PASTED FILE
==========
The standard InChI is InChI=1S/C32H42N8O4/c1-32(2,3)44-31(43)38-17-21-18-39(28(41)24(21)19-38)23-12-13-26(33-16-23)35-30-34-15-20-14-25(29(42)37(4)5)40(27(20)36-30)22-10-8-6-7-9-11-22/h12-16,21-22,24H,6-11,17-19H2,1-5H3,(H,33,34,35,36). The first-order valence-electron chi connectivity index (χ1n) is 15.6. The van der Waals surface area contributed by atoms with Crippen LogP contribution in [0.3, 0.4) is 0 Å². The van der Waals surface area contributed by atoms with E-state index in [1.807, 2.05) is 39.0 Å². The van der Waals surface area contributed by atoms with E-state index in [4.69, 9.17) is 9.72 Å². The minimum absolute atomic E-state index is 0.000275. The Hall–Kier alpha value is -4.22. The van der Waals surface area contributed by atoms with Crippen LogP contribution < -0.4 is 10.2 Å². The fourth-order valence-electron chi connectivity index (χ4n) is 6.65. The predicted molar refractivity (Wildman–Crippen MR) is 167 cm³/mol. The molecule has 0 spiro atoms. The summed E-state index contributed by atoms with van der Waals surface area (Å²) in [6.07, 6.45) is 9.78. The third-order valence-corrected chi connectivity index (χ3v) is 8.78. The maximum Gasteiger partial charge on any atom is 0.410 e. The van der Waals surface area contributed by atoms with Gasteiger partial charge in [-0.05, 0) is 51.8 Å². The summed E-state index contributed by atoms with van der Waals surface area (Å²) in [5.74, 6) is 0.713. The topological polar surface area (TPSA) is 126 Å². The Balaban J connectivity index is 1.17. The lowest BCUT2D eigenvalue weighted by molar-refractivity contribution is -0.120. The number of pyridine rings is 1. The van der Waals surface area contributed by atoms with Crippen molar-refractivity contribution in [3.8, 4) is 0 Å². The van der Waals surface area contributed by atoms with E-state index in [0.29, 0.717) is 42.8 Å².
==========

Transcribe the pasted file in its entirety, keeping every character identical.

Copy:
The standard InChI is InChI=1S/C32H42N8O4/c1-32(2,3)44-31(43)38-17-21-18-39(28(41)24(21)19-38)23-12-13-26(33-16-23)35-30-34-15-20-14-25(29(42)37(4)5)40(27(20)36-30)22-10-8-6-7-9-11-22/h12-16,21-22,24H,6-11,17-19H2,1-5H3,(H,33,34,35,36). The first-order valence-electron chi connectivity index (χ1n) is 15.6. The van der Waals surface area contributed by atoms with Crippen LogP contribution in [0.3, 0.4) is 0 Å². The van der Waals surface area contributed by atoms with E-state index in [1.807, 2.05) is 39.0 Å². The van der Waals surface area contributed by atoms with E-state index in [4.69, 9.17) is 9.72 Å². The minimum absolute atomic E-state index is 0.000275. The Hall–Kier alpha value is -4.22. The van der Waals surface area contributed by atoms with Crippen LogP contribution < -0.4 is 10.2 Å². The fourth-order valence-electron chi connectivity index (χ4n) is 6.65. The predicted molar refractivity (Wildman–Crippen MR) is 167 cm³/mol. The molecule has 0 spiro atoms. The summed E-state index contributed by atoms with van der Waals surface area (Å²) in [6.07, 6.45) is 9.78. The third-order valence-corrected chi connectivity index (χ3v) is 8.78. The maximum Gasteiger partial charge on any atom is 0.410 e. The van der Waals surface area contributed by atoms with Gasteiger partial charge in [-0.05, 0) is 51.8 Å². The summed E-state index contributed by atoms with van der Waals surface area (Å²) in [5.74, 6) is 0.713. The topological polar surface area (TPSA) is 126 Å². The Balaban J connectivity index is 1.17. The lowest BCUT2D eigenvalue weighted by molar-refractivity contribution is -0.120. The number of pyridine rings is 1. The van der Waals surface area contributed by atoms with Crippen molar-refractivity contribution in [3.8, 4) is 0 Å². The van der Waals surface area contributed by atoms with E-state index in [0.29, 0.717) is 42.8 Å².